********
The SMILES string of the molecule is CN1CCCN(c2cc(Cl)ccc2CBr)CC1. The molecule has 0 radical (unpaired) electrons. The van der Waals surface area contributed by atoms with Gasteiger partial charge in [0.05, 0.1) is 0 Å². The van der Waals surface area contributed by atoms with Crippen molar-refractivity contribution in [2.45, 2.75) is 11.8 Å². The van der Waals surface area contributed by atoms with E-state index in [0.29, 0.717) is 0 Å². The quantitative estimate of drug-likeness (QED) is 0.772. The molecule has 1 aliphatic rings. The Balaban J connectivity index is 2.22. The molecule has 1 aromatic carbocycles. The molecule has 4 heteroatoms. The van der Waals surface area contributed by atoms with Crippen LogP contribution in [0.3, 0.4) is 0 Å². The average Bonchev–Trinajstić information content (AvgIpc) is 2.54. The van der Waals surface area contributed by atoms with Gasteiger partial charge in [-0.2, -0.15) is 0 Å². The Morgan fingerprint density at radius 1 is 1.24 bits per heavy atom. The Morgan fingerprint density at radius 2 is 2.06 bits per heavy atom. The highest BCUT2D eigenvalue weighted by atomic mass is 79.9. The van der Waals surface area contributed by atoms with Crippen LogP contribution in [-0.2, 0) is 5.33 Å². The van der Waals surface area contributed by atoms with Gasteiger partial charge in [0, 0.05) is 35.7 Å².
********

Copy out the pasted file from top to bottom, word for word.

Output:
The SMILES string of the molecule is CN1CCCN(c2cc(Cl)ccc2CBr)CC1. The molecule has 0 radical (unpaired) electrons. The van der Waals surface area contributed by atoms with Gasteiger partial charge in [0.05, 0.1) is 0 Å². The van der Waals surface area contributed by atoms with Crippen molar-refractivity contribution in [2.45, 2.75) is 11.8 Å². The van der Waals surface area contributed by atoms with E-state index in [0.29, 0.717) is 0 Å². The quantitative estimate of drug-likeness (QED) is 0.772. The molecule has 1 aliphatic rings. The Balaban J connectivity index is 2.22. The molecule has 1 aromatic carbocycles. The molecule has 4 heteroatoms. The van der Waals surface area contributed by atoms with Crippen LogP contribution in [0.3, 0.4) is 0 Å². The average Bonchev–Trinajstić information content (AvgIpc) is 2.54. The van der Waals surface area contributed by atoms with Gasteiger partial charge in [-0.2, -0.15) is 0 Å². The Morgan fingerprint density at radius 1 is 1.24 bits per heavy atom. The Morgan fingerprint density at radius 2 is 2.06 bits per heavy atom. The highest BCUT2D eigenvalue weighted by atomic mass is 79.9. The van der Waals surface area contributed by atoms with Crippen LogP contribution in [-0.2, 0) is 5.33 Å². The van der Waals surface area contributed by atoms with Gasteiger partial charge in [0, 0.05) is 35.7 Å².